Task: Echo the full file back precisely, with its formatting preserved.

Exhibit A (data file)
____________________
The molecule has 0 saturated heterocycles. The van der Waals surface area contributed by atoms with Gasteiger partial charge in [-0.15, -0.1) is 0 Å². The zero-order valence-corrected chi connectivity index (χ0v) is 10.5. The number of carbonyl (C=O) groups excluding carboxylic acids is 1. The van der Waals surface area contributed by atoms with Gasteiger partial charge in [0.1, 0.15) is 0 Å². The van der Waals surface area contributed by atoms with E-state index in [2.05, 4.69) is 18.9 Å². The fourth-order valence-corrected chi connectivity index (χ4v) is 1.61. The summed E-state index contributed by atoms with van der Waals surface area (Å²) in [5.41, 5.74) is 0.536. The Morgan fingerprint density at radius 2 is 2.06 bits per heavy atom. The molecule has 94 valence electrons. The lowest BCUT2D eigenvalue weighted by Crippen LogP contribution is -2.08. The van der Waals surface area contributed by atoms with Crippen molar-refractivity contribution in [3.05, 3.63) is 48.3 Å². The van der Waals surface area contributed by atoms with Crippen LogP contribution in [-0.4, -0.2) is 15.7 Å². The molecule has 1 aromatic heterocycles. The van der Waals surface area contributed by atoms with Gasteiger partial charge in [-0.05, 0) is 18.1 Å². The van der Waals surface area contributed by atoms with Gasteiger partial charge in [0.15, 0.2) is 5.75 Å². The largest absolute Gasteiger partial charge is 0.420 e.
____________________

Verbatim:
The molecule has 0 saturated heterocycles. The van der Waals surface area contributed by atoms with Gasteiger partial charge in [-0.15, -0.1) is 0 Å². The zero-order valence-corrected chi connectivity index (χ0v) is 10.5. The number of carbonyl (C=O) groups excluding carboxylic acids is 1. The van der Waals surface area contributed by atoms with Gasteiger partial charge in [0.1, 0.15) is 0 Å². The van der Waals surface area contributed by atoms with E-state index in [2.05, 4.69) is 18.9 Å². The fourth-order valence-corrected chi connectivity index (χ4v) is 1.61. The summed E-state index contributed by atoms with van der Waals surface area (Å²) in [5.41, 5.74) is 0.536. The Morgan fingerprint density at radius 2 is 2.06 bits per heavy atom. The molecule has 94 valence electrons. The lowest BCUT2D eigenvalue weighted by Crippen LogP contribution is -2.08. The van der Waals surface area contributed by atoms with Crippen molar-refractivity contribution in [3.05, 3.63) is 48.3 Å². The van der Waals surface area contributed by atoms with Crippen LogP contribution in [-0.4, -0.2) is 15.7 Å². The molecule has 1 aromatic heterocycles. The van der Waals surface area contributed by atoms with Gasteiger partial charge in [-0.05, 0) is 18.1 Å². The van der Waals surface area contributed by atoms with Gasteiger partial charge in [0.15, 0.2) is 5.75 Å². The largest absolute Gasteiger partial charge is 0.420 e.